I'm often shocked by how poorly many teachers adapt assessments to deal with disabilities, such as dyslexia. I hosted a panel on "Dyslexia, dysgraphia and the writing experience" at a writer's conference in August, and the room was filled with parents openly weeping over how their dyslexic child had been treated in the school system. The parents were immensely relieved to see a panel of writers and editors talking about how they had managed to not just overcome/deal with their disability, but actually become successful readers, writers and editors in spite of what happened in their schooling.
I keep running into teachers who don't know what dyslexia is or how to deal with it, even though research suggests it affects about 15% of the population. They're always surprised when I tell them that the reason this child can't spell is that they are dyslexic or dysgraphic.
"I just thought they were being lazy,not making the effort to learn how to spell the word."
Well, "lazy" is better than "stupid", I suppose, which is how the peer group labels poor readers/spellers.
"Why are you making this child read out loud in front of their peers? What is the purpose of this public humiliation?" I will ask them.
"Well, you've got to read out loud. It's in the curriculum."
"Okay, but have them do that at recess or after class in private. Assessments are supposed to be confidential."
"Really? But this course objective says, 'to an audience'".
"Okay, but then give them the reading ahead of time so they can decipher it at home, learn it as a recitation if necessary, so they are able to be successful. Do not make them do a cold reading where so you set them up for a public failure."
"I don't know. That seems to be giving them an unfair advantage, somehow."
And so on, endlessly. No variation from the routine, the easy; no sense that accommodations are necessary to level the playing field. Often hints that the teacher secretly believes the child really is stupid, because how hard is it to read this very elementary book? Most troublesome are the teachers that, having assigned the child to the lowest reading group (which is of no help because they are still dyslexic and now surrounded by peers who act out with various forms of antisocial behavior because they are all being subjected to the daily humiliation of being forced to attempt reading aloud; and the reading material is so far below grade level as to kill anyone's motivation to read) keep them in that group for social studies ("well, that's mostly reading too, right?") and math and art ("Well, they might as well stay in the same group all day, right? It's just easier for everyone") even though the research is conclusive that streaming isn't useful for any student, and in the long run, not even a benefit to the teacher since it leads to more behavior and control issues.
And then there was the teacher with the fill-in-the-blank worksheet. Read the chapter, fill in the (apparently random--not even key words) blanks. When I questioned why she was making this dyslexic child read and fill in the blanks when the student (a) couldn't read and (b) couldn't write, she conceded that that might be a problem.
"I'll give the child the answer sheet. That way they won't have to read the text or spell the words."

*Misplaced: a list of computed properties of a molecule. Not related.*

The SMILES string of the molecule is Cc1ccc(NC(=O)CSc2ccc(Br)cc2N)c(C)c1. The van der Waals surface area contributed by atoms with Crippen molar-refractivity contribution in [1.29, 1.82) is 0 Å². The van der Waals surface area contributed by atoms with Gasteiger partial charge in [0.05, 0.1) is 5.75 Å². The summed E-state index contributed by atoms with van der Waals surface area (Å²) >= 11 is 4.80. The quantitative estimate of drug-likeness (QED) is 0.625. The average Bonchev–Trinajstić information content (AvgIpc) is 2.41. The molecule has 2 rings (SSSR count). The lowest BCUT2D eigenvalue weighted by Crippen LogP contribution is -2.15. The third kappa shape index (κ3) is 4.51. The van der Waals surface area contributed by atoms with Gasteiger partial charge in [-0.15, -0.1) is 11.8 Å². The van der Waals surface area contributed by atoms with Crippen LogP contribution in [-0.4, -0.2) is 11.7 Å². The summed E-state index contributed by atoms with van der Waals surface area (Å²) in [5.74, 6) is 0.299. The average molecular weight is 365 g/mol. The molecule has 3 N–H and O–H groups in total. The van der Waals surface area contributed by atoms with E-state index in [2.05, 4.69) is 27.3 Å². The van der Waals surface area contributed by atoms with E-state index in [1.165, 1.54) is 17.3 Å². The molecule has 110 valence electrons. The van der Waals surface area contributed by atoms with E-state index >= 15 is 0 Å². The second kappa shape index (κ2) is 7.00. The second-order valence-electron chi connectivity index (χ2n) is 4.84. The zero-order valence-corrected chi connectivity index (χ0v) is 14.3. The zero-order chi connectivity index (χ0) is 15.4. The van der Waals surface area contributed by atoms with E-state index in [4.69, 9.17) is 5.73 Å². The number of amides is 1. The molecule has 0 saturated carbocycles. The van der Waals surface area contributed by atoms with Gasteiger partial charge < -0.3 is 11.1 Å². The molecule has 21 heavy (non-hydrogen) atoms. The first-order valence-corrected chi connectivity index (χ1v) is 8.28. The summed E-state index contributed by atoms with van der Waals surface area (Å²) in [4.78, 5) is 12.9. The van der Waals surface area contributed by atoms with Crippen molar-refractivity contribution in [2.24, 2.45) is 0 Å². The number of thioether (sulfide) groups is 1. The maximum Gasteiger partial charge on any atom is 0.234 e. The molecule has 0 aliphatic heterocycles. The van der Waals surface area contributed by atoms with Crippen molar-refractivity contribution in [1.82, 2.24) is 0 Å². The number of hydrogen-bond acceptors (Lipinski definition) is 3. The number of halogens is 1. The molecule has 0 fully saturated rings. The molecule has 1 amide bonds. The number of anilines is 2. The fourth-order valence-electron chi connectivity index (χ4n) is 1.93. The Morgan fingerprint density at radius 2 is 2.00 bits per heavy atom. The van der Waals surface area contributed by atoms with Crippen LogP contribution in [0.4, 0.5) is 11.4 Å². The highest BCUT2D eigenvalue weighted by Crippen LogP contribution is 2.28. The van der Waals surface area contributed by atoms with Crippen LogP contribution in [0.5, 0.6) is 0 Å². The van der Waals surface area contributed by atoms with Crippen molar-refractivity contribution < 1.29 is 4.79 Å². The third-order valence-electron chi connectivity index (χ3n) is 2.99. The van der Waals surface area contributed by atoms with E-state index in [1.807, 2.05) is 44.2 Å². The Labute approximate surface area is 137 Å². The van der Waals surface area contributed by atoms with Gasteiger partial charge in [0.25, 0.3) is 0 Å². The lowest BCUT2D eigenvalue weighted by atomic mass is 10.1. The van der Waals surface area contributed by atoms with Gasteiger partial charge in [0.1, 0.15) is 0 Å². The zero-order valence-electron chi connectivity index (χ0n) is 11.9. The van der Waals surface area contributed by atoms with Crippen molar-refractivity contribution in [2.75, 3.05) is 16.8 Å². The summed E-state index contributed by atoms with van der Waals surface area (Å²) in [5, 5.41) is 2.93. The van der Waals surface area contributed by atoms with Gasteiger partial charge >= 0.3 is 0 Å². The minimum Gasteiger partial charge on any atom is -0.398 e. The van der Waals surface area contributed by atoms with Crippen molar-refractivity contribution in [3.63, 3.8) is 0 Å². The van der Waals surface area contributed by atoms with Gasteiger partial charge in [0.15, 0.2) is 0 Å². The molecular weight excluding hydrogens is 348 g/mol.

But then, why make them do it at all? What was the possible purpose, the learning outcome, of laborously transferring random words from one sheet to another, one letter at a time? How is that an authentic assessment? How exactly did that teach this student the content or the spelling, when they couldn't actually read the sheet?
"But what do you want me to do? How can I teach the course if they don't fill in the worksheet?"
If a student teacher had said that to me, I would have failed them on the spot. Worksheets are your only teaching strategy? You're done now! But it wasn't a student I was dealing with, so okay, how to explain that they had confused means and goals. The worksheet is supposed to help students achieve a learning outcome--but somewhere along the line, completing the sheet had become the goal for this teacher, a meaningless daily productivity that the teacher could point to to say, "my students are working and learning". But of course they weren't learning at all.
Well,not the content, anyway. They were learning that they hated that teacher's subject, that school is inherently boring, that work is tedious. If the purpose of schooling is to condition graduates to the tedium of the adult workplace, conditioning them to tolerate a 9-5 routine of pointless, alienating labour, then yeah, this teacher was doing just fine. But I don't think that's why we chose to become teachers.
And don't get me started on some teachers' insistence on teaching cursive, when no adult under thirty ever uses cursive writing; and dysgraphic kids literally can't do it. It is exactly like demanding the kid in a wheelchair compete in the 100 meter race or fail phys. ed., but somehow, nothing deters these adults from pointlessly torturing and humiliating children with these learning disabilities.
Schools as we know them were built around reading and writing. I think that's still important, but I'm confused why audiobooks and instructional video and the rest are not also considered valid if they help nonreaders achieve learning objectives. Why pride of place to just that one medium of print? Why steamroller over the 15% of kids who can't read or write by insisting that that is the only way to complete assignments? It's assessment abuse.
Find other ways to find out what the student knows and can do. That is the point of any assessment. If a student cannot do the default assignment, find some other way to assess their knowledge and skills. The assessment is the means to the goal, not the goal. It's that simple.